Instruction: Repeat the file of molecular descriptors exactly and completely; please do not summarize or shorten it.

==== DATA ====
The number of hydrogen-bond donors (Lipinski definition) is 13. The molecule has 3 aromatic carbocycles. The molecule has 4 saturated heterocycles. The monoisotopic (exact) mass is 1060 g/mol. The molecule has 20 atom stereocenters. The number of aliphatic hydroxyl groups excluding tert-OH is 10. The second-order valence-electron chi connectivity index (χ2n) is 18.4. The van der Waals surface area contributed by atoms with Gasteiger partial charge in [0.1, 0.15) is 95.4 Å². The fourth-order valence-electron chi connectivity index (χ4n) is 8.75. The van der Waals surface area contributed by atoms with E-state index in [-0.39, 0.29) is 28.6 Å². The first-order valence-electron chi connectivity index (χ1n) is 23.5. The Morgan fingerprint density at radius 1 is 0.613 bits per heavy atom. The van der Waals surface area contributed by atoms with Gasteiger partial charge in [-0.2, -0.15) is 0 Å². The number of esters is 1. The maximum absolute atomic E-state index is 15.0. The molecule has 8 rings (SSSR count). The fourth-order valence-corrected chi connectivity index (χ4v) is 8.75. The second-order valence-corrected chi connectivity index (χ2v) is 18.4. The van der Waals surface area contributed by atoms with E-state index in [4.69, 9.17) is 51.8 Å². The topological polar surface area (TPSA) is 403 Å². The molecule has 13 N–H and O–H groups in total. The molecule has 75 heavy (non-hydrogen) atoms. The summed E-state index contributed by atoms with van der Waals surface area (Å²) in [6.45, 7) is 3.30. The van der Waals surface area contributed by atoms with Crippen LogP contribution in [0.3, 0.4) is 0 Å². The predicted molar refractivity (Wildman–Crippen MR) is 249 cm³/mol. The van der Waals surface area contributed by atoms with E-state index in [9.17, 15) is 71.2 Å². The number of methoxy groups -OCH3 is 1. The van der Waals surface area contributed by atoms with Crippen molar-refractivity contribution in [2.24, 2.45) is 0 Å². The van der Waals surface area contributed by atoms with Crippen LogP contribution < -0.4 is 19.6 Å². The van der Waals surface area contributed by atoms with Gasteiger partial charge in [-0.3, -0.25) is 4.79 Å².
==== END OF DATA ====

The number of hydrogen-bond donors (Lipinski definition) is 13. The molecule has 3 aromatic carbocycles. The molecule has 4 saturated heterocycles. The monoisotopic (exact) mass is 1060 g/mol. The molecule has 20 atom stereocenters. The number of aliphatic hydroxyl groups excluding tert-OH is 10. The second-order valence-electron chi connectivity index (χ2n) is 18.4. The van der Waals surface area contributed by atoms with Gasteiger partial charge in [0.1, 0.15) is 95.4 Å². The fourth-order valence-electron chi connectivity index (χ4n) is 8.75. The van der Waals surface area contributed by atoms with E-state index in [-0.39, 0.29) is 28.6 Å². The first-order valence-electron chi connectivity index (χ1n) is 23.5. The Morgan fingerprint density at radius 1 is 0.613 bits per heavy atom. The van der Waals surface area contributed by atoms with Gasteiger partial charge in [-0.2, -0.15) is 0 Å². The number of esters is 1. The maximum absolute atomic E-state index is 15.0. The molecule has 8 rings (SSSR count). The fourth-order valence-corrected chi connectivity index (χ4v) is 8.75. The second-order valence-corrected chi connectivity index (χ2v) is 18.4. The van der Waals surface area contributed by atoms with E-state index in [4.69, 9.17) is 51.8 Å². The topological polar surface area (TPSA) is 403 Å². The molecule has 13 N–H and O–H groups in total. The molecule has 75 heavy (non-hydrogen) atoms. The summed E-state index contributed by atoms with van der Waals surface area (Å²) in [6.45, 7) is 3.30. The van der Waals surface area contributed by atoms with Crippen LogP contribution in [0.3, 0.4) is 0 Å². The predicted molar refractivity (Wildman–Crippen MR) is 249 cm³/mol. The van der Waals surface area contributed by atoms with E-state index in [9.17, 15) is 71.2 Å². The number of methoxy groups -OCH3 is 1. The van der Waals surface area contributed by atoms with Crippen molar-refractivity contribution in [2.24, 2.45) is 0 Å². The van der Waals surface area contributed by atoms with Crippen LogP contribution < -0.4 is 19.6 Å². The van der Waals surface area contributed by atoms with Gasteiger partial charge in [-0.3, -0.25) is 4.79 Å².